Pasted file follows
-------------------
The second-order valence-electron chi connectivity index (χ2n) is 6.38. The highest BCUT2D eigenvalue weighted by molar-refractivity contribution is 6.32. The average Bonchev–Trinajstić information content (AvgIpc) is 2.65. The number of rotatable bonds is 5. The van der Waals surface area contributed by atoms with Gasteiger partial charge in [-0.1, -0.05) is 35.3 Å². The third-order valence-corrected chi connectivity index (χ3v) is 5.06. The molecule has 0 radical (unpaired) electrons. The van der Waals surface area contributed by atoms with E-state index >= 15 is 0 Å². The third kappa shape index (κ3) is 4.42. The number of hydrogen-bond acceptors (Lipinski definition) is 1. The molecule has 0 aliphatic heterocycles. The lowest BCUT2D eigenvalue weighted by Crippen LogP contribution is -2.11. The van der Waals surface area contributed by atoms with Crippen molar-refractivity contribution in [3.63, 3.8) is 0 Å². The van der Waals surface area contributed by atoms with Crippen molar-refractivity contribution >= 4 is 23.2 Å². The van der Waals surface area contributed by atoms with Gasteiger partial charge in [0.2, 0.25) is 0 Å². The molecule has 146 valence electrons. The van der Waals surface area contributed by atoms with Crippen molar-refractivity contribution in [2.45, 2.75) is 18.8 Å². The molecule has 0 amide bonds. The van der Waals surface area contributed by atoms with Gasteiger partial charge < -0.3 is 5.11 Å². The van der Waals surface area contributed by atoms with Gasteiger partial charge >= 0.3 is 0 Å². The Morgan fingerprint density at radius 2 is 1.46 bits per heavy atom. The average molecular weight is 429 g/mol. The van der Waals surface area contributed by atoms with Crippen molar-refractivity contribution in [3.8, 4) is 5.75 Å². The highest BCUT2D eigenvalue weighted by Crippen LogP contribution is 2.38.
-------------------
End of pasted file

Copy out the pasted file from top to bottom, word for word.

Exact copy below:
The second-order valence-electron chi connectivity index (χ2n) is 6.38. The highest BCUT2D eigenvalue weighted by molar-refractivity contribution is 6.32. The average Bonchev–Trinajstić information content (AvgIpc) is 2.65. The number of rotatable bonds is 5. The van der Waals surface area contributed by atoms with Gasteiger partial charge in [-0.1, -0.05) is 35.3 Å². The third-order valence-corrected chi connectivity index (χ3v) is 5.06. The molecule has 0 radical (unpaired) electrons. The van der Waals surface area contributed by atoms with E-state index >= 15 is 0 Å². The third kappa shape index (κ3) is 4.42. The number of hydrogen-bond acceptors (Lipinski definition) is 1. The molecule has 0 aliphatic heterocycles. The lowest BCUT2D eigenvalue weighted by Crippen LogP contribution is -2.11. The van der Waals surface area contributed by atoms with Crippen molar-refractivity contribution in [3.63, 3.8) is 0 Å². The van der Waals surface area contributed by atoms with Crippen molar-refractivity contribution >= 4 is 23.2 Å². The van der Waals surface area contributed by atoms with Gasteiger partial charge in [0.2, 0.25) is 0 Å². The molecule has 146 valence electrons. The van der Waals surface area contributed by atoms with Crippen molar-refractivity contribution in [2.45, 2.75) is 18.8 Å². The molecule has 0 amide bonds. The van der Waals surface area contributed by atoms with Gasteiger partial charge < -0.3 is 5.11 Å². The van der Waals surface area contributed by atoms with Gasteiger partial charge >= 0.3 is 0 Å². The Morgan fingerprint density at radius 2 is 1.46 bits per heavy atom. The average molecular weight is 429 g/mol. The van der Waals surface area contributed by atoms with Crippen molar-refractivity contribution in [3.8, 4) is 5.75 Å². The highest BCUT2D eigenvalue weighted by Crippen LogP contribution is 2.38.